Health And Social Care

New law in force

The Equality Act came into force on 1 October 2010. Some of the information on this page may be out of date.

In this section, you can find out about your legal rights in health and social care and relevant situations when discrimination may occur. You can find out about what the law defines as discrimination and the limited circumstances in which discrimination may be lawful.

New: Joint Care Quality Commission guidance for consultation 

We have published draft guidance for inspectors and assessors of health and social care providers on equality and human rights for public consultation. Find out more about the guidance and how you can take part in the consultation.

Your rights

Most of us need to visit a doctor or dentist from time to time, and may need hospital treatment on occasion. Some of us rely on public health services for help with long-term health conditions or disabilities. Social care services, which are provided by public authorities as well as the independent sector, come in many forms. These include providing support for people with mental health problems, supporting elderly and disabled people in their homes, care in day centres, residential and nursing homes, and caring for children who can’t live with their parents.In most cases, whenever you need healthcare, medical treatment or social care, you have the right not to be discriminated against because of your race, gender, gender identity, disability, religion or belief or sexual orientation.

At the moment, it is unlawful to discriminate in employment on grounds of age. There is, however, no statutory prohibition of age discrimination in providing health or social care.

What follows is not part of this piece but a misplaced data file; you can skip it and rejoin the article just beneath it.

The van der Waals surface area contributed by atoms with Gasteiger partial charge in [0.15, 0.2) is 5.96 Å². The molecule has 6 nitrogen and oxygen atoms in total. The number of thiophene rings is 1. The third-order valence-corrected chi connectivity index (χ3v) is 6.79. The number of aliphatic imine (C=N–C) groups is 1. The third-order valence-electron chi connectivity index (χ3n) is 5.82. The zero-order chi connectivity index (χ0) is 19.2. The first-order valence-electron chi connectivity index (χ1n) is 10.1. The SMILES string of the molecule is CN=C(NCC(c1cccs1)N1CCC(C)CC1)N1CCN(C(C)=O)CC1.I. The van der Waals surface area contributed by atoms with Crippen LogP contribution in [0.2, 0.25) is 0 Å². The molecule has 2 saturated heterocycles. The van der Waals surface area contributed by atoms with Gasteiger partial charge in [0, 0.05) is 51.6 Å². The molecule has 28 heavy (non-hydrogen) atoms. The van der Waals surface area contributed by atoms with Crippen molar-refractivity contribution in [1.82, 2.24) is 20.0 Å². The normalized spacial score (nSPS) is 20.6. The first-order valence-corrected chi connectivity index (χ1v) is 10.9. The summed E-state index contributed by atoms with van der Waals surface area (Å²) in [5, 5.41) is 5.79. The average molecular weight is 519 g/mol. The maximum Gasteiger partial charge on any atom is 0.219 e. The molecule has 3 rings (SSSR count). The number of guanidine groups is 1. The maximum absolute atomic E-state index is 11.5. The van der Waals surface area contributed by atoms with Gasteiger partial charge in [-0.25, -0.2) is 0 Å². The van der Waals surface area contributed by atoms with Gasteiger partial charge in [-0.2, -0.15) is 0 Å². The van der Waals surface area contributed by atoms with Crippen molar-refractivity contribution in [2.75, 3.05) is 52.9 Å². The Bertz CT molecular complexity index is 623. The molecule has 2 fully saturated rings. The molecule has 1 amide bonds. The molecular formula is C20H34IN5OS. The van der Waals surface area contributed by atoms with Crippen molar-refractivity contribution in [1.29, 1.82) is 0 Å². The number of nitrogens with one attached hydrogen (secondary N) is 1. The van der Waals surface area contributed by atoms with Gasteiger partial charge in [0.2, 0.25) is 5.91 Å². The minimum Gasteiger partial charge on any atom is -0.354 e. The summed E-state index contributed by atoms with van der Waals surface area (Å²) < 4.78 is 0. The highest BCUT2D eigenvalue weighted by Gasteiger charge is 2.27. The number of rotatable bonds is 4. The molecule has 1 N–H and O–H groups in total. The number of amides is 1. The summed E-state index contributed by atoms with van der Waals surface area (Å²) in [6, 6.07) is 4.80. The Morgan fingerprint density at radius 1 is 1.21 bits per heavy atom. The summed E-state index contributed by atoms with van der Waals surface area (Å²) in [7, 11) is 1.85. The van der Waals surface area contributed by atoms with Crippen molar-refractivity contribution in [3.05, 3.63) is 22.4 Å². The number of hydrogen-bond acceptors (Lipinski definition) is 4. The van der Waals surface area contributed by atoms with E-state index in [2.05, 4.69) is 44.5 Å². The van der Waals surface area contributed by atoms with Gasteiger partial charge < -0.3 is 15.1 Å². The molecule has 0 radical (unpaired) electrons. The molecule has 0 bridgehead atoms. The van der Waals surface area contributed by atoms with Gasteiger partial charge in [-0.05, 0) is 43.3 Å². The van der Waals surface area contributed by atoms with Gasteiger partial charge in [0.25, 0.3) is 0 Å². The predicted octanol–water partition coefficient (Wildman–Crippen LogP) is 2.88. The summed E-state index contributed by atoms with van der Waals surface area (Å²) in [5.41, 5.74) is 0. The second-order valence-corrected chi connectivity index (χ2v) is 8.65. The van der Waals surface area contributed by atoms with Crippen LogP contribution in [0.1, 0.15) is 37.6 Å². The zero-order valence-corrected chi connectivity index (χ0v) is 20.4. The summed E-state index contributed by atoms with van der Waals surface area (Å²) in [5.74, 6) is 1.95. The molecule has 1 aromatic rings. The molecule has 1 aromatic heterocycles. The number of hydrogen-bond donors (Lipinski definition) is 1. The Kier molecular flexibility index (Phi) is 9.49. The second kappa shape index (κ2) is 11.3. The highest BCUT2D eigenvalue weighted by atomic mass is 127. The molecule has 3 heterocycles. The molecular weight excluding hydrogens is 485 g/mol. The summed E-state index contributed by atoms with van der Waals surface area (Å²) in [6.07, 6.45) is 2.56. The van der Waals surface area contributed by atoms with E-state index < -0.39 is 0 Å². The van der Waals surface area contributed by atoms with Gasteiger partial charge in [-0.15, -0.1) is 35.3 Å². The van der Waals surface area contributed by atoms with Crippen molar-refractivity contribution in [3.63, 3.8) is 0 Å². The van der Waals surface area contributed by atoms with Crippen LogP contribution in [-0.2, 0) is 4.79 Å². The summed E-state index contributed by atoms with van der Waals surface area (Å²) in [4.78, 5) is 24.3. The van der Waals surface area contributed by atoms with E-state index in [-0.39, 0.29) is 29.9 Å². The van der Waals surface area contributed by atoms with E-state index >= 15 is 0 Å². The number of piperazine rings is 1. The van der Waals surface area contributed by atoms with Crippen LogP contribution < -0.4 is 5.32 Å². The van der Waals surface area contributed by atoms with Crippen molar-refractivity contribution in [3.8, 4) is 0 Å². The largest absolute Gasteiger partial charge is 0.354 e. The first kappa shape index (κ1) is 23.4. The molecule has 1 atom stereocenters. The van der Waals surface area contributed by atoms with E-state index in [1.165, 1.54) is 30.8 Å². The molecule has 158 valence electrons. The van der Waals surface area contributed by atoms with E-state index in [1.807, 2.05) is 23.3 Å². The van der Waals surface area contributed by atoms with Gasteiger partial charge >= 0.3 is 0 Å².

You also have various rights under the European Convention on Human Rights (enacted through the Human Rights Act 1998 in the UK), which are relevant to health and social care. These include the right to life, the right not to be subjected to torture or to inhuman or degrading treatment or punishment, the right to liberty and security of person, and the right to respect for private and family life.

While certain human rights are absolute, most are subject to some degree of limitation. This means that interference with an individual’s human rights may be lawful in some circumstances, such as to protect the rights of others.

In this section you can find out about:

This section does not cover the legal responsibilities of those who provide health and social care services. Find out more about service providers and the duties of public authorities.

This section does not cover the employment rights of people working in the health and social care sector. Find out about your rights at work.

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